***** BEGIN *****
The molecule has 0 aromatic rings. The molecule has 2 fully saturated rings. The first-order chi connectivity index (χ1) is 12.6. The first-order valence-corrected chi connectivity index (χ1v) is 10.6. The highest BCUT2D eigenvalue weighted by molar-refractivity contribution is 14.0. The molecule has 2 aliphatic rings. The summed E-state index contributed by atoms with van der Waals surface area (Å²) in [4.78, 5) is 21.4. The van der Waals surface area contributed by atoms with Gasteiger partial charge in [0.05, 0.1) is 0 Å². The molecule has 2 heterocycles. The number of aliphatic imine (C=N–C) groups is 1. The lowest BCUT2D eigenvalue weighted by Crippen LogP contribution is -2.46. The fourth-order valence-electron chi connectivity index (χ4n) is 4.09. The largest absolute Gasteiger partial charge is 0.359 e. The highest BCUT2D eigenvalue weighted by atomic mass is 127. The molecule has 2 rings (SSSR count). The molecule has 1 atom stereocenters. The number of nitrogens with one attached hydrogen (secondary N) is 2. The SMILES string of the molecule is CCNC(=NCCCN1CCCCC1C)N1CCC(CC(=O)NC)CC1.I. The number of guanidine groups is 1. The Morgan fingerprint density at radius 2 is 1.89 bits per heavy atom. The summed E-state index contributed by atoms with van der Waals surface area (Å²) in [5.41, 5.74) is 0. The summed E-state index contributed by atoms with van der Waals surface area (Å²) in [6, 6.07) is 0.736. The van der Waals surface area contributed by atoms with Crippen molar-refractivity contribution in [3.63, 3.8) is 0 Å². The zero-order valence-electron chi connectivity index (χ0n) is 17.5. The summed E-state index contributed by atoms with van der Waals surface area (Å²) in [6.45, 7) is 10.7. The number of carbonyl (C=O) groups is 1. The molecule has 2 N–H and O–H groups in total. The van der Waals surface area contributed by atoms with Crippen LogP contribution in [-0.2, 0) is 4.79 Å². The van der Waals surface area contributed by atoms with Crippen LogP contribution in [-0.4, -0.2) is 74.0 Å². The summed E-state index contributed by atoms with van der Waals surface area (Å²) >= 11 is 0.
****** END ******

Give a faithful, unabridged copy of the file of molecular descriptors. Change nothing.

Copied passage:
The molecule has 0 aromatic rings. The molecule has 2 fully saturated rings. The first-order chi connectivity index (χ1) is 12.6. The first-order valence-corrected chi connectivity index (χ1v) is 10.6. The highest BCUT2D eigenvalue weighted by molar-refractivity contribution is 14.0. The molecule has 2 aliphatic rings. The summed E-state index contributed by atoms with van der Waals surface area (Å²) in [4.78, 5) is 21.4. The van der Waals surface area contributed by atoms with Gasteiger partial charge in [0.05, 0.1) is 0 Å². The molecule has 2 heterocycles. The number of aliphatic imine (C=N–C) groups is 1. The lowest BCUT2D eigenvalue weighted by Crippen LogP contribution is -2.46. The fourth-order valence-electron chi connectivity index (χ4n) is 4.09. The largest absolute Gasteiger partial charge is 0.359 e. The highest BCUT2D eigenvalue weighted by atomic mass is 127. The molecule has 2 rings (SSSR count). The molecule has 1 atom stereocenters. The number of nitrogens with one attached hydrogen (secondary N) is 2. The SMILES string of the molecule is CCNC(=NCCCN1CCCCC1C)N1CCC(CC(=O)NC)CC1.I. The number of guanidine groups is 1. The Morgan fingerprint density at radius 2 is 1.89 bits per heavy atom. The summed E-state index contributed by atoms with van der Waals surface area (Å²) in [5.41, 5.74) is 0. The summed E-state index contributed by atoms with van der Waals surface area (Å²) in [6, 6.07) is 0.736. The van der Waals surface area contributed by atoms with Crippen molar-refractivity contribution in [3.63, 3.8) is 0 Å². The zero-order valence-electron chi connectivity index (χ0n) is 17.5. The summed E-state index contributed by atoms with van der Waals surface area (Å²) in [6.45, 7) is 10.7. The number of carbonyl (C=O) groups is 1. The molecule has 2 N–H and O–H groups in total. The van der Waals surface area contributed by atoms with Crippen LogP contribution in [-0.2, 0) is 4.79 Å². The van der Waals surface area contributed by atoms with Crippen LogP contribution in [-0.4, -0.2) is 74.0 Å². The summed E-state index contributed by atoms with van der Waals surface area (Å²) >= 11 is 0.